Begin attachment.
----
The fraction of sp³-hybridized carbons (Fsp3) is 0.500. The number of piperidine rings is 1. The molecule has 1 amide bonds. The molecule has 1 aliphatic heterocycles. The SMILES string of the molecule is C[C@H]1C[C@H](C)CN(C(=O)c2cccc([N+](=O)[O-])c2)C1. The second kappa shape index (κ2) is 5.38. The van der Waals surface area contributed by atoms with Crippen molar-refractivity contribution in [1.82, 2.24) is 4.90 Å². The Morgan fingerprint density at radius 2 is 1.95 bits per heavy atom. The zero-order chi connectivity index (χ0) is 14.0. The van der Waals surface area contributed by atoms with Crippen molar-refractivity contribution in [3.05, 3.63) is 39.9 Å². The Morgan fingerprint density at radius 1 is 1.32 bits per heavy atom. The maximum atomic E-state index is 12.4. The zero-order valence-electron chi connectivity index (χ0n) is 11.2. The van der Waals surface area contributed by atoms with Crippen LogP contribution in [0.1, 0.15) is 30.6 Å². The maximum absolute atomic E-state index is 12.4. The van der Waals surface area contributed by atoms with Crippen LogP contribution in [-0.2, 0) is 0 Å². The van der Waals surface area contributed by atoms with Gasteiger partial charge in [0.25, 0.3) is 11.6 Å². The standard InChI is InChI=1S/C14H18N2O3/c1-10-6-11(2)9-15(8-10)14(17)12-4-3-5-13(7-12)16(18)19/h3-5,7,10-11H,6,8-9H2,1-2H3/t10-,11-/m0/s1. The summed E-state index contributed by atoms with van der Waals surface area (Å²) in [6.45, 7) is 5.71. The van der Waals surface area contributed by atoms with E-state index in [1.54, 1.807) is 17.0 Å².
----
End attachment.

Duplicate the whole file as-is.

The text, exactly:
The fraction of sp³-hybridized carbons (Fsp3) is 0.500. The number of piperidine rings is 1. The molecule has 1 amide bonds. The molecule has 1 aliphatic heterocycles. The SMILES string of the molecule is C[C@H]1C[C@H](C)CN(C(=O)c2cccc([N+](=O)[O-])c2)C1. The second kappa shape index (κ2) is 5.38. The van der Waals surface area contributed by atoms with Crippen molar-refractivity contribution in [1.82, 2.24) is 4.90 Å². The Morgan fingerprint density at radius 2 is 1.95 bits per heavy atom. The zero-order chi connectivity index (χ0) is 14.0. The van der Waals surface area contributed by atoms with Crippen molar-refractivity contribution in [3.05, 3.63) is 39.9 Å². The Morgan fingerprint density at radius 1 is 1.32 bits per heavy atom. The maximum atomic E-state index is 12.4. The zero-order valence-electron chi connectivity index (χ0n) is 11.2. The van der Waals surface area contributed by atoms with Crippen LogP contribution in [0.1, 0.15) is 30.6 Å². The maximum absolute atomic E-state index is 12.4. The van der Waals surface area contributed by atoms with Crippen LogP contribution in [-0.2, 0) is 0 Å². The van der Waals surface area contributed by atoms with Gasteiger partial charge in [0.25, 0.3) is 11.6 Å². The standard InChI is InChI=1S/C14H18N2O3/c1-10-6-11(2)9-15(8-10)14(17)12-4-3-5-13(7-12)16(18)19/h3-5,7,10-11H,6,8-9H2,1-2H3/t10-,11-/m0/s1. The summed E-state index contributed by atoms with van der Waals surface area (Å²) in [6.45, 7) is 5.71. The van der Waals surface area contributed by atoms with E-state index in [1.54, 1.807) is 17.0 Å².